December 29, 2013

Why I Teach Yoga By Donation.

I believe that yoga should be available to everyone and that everyone can discover a mindfulness practice that is suitable for their body and their life.

Here are the top three reasons why I choose to teach by donation.

Everyone deserves yoga.

I spend a fair amount of time and energy persuading people to practice yoga and mindfulness, through my writings and conversations.

As an instructor, I aim to make my class accessible to practitioners with all levels of experience—and all sizes of budget.

Most standard yoga studio prices are expensive—prohibitively expensive for many people. And even though most of it is unnecessary, yoga gear (clothes, mats, props) can also be outrageously pricey.

When I started out teaching in 2002, I had a moral conflict with charging a set fee for yoga. I felt that yoga should be free. I taught and often got zero donations. I quit teaching by donation and had a set rate. Years later, when I had the financial freedom to do so, I went back to teaching by donation only.

I am a lazy accountant.

I’m just not into finances. This got me into a lot of trouble in my 20s when I let my credit card balances get way out of hand, but fortunately I am credit card debt free after learning that lesson the hard way.

I’m lucky to be in a place now where I can accept donations and not worry about exact accounting.

To be clear, donation-based yoga is not free yoga. I post a suggested amount for each class or workshop that I teach; some people pay more, others pay less.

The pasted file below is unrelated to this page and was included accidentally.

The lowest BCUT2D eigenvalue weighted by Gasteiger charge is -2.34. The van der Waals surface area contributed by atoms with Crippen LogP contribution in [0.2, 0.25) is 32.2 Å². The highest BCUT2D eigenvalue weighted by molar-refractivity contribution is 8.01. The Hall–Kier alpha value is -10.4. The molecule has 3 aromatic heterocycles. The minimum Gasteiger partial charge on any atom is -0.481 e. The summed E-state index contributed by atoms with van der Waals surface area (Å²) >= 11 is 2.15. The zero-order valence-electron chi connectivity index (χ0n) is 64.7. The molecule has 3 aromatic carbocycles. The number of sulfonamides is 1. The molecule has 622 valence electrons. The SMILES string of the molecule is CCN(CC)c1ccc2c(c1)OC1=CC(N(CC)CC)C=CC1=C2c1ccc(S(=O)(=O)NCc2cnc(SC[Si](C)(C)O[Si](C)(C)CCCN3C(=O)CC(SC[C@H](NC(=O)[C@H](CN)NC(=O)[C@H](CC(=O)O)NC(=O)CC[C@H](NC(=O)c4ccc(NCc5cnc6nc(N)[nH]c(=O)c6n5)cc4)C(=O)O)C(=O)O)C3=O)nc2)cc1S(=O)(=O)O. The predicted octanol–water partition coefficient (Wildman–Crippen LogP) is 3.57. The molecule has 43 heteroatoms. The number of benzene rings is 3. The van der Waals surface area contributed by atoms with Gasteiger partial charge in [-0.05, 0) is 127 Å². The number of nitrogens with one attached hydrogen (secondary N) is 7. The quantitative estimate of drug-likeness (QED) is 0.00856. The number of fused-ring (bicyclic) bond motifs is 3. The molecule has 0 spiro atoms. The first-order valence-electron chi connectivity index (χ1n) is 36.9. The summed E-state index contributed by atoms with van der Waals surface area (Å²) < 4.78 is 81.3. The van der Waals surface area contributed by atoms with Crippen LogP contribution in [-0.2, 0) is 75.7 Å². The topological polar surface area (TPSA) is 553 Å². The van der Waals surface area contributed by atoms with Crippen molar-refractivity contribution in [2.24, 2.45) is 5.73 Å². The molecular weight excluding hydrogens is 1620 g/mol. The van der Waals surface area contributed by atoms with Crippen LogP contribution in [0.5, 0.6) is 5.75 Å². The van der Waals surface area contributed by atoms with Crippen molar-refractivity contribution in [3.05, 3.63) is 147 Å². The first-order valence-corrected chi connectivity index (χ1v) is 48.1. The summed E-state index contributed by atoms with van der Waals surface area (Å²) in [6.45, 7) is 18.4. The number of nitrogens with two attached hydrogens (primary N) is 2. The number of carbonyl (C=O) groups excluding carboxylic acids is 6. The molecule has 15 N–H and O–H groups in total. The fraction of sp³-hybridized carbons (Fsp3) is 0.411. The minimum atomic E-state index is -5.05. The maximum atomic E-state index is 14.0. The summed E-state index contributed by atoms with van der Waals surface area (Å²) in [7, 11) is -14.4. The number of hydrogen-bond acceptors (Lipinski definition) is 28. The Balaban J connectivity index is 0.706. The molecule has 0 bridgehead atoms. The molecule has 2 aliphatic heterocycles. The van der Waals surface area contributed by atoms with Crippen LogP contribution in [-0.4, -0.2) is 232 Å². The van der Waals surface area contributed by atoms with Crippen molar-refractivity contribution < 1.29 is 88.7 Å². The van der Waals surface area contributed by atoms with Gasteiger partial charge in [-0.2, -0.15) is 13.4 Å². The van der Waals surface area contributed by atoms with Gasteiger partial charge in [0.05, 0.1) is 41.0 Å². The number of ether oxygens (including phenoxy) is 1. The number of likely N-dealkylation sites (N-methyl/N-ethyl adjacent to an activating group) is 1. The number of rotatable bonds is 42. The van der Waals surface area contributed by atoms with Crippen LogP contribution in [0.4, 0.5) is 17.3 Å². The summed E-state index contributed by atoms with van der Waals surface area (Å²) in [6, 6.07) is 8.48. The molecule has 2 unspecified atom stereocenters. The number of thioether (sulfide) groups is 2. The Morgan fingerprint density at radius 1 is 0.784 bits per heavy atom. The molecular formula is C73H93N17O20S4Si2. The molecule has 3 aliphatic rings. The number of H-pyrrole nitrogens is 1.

Sometimes people pay me up front for four or five classes at once; other times they don’t have any cash, so they pay me double the following week. I don’t keep track of who pays what. I’ve accepted offerings of food and plants in lieu of cash and have occasionally bartered yoga classes for photography and other services.

Free yoga, too, is a great thing.

The classes I’ve offered to women and teens on a volunteer basis have been some of the most meaningful to me as a teacher and inspirational for the students, like the 40 year old women who looked 70 due to an unimaginably tough life lived in poverty but giggled in cat-cow and snored in savasana. Or the young teenage mothers who had been involved in human trafficking but had found a safe place and learned a way of calming and balancing their emotions through yoga.

It’s not my only job.

I teach yoga because I love it.

I earn income as a part-time school teacher and a writer. Yoga money is a bonus. If I were teaching yoga full-time, I might only offer certain classes by donation in order to make ends meet.

In an ideal world, all yoga would be taught by donation and all teachers would receive plentiful donations that would enable their right livelihood.

Of course, we don’t live in an ideal world. It’s not my intention to judge teachers who do charge a set fee for their services.

The key question is: how can we continue to make these invaluable, practical yoga teachings more accessible to more people who’ve never before had the opportunity?


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Editor: Bryonie Wise

Image; HowardLake/Flickr

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P.J. Wallace Jan 29, 2014 12:24pm